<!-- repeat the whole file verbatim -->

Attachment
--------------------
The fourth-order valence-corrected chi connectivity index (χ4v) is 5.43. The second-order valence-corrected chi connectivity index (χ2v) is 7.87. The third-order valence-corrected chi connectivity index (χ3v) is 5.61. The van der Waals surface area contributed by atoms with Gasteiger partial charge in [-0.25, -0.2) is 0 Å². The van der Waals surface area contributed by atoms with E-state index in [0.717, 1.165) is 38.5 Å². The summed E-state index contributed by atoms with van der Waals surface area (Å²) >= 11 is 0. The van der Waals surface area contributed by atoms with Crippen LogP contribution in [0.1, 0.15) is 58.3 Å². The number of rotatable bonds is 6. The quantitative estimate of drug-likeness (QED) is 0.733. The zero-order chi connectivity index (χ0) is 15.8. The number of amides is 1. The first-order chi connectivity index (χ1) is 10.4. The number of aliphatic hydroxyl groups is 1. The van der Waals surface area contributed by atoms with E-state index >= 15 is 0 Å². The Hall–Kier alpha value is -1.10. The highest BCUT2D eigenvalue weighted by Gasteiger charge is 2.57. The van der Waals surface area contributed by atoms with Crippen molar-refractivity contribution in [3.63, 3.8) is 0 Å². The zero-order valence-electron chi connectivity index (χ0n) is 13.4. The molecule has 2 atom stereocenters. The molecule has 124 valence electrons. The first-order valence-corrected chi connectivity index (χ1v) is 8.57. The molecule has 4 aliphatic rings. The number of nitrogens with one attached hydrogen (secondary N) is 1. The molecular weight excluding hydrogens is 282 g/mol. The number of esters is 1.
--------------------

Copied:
The fourth-order valence-corrected chi connectivity index (χ4v) is 5.43. The second-order valence-corrected chi connectivity index (χ2v) is 7.87. The third-order valence-corrected chi connectivity index (χ3v) is 5.61. The van der Waals surface area contributed by atoms with Gasteiger partial charge in [-0.25, -0.2) is 0 Å². The van der Waals surface area contributed by atoms with E-state index in [0.717, 1.165) is 38.5 Å². The summed E-state index contributed by atoms with van der Waals surface area (Å²) >= 11 is 0. The van der Waals surface area contributed by atoms with Crippen LogP contribution in [0.1, 0.15) is 58.3 Å². The number of rotatable bonds is 6. The quantitative estimate of drug-likeness (QED) is 0.733. The zero-order chi connectivity index (χ0) is 15.8. The number of amides is 1. The first-order chi connectivity index (χ1) is 10.4. The number of aliphatic hydroxyl groups is 1. The van der Waals surface area contributed by atoms with E-state index >= 15 is 0 Å². The Hall–Kier alpha value is -1.10. The highest BCUT2D eigenvalue weighted by Gasteiger charge is 2.57. The van der Waals surface area contributed by atoms with Crippen molar-refractivity contribution in [3.63, 3.8) is 0 Å². The zero-order valence-electron chi connectivity index (χ0n) is 13.4. The molecule has 2 atom stereocenters. The molecule has 124 valence electrons. The first-order valence-corrected chi connectivity index (χ1v) is 8.57. The molecule has 4 aliphatic rings. The number of nitrogens with one attached hydrogen (secondary N) is 1. The molecular weight excluding hydrogens is 282 g/mol. The number of esters is 1.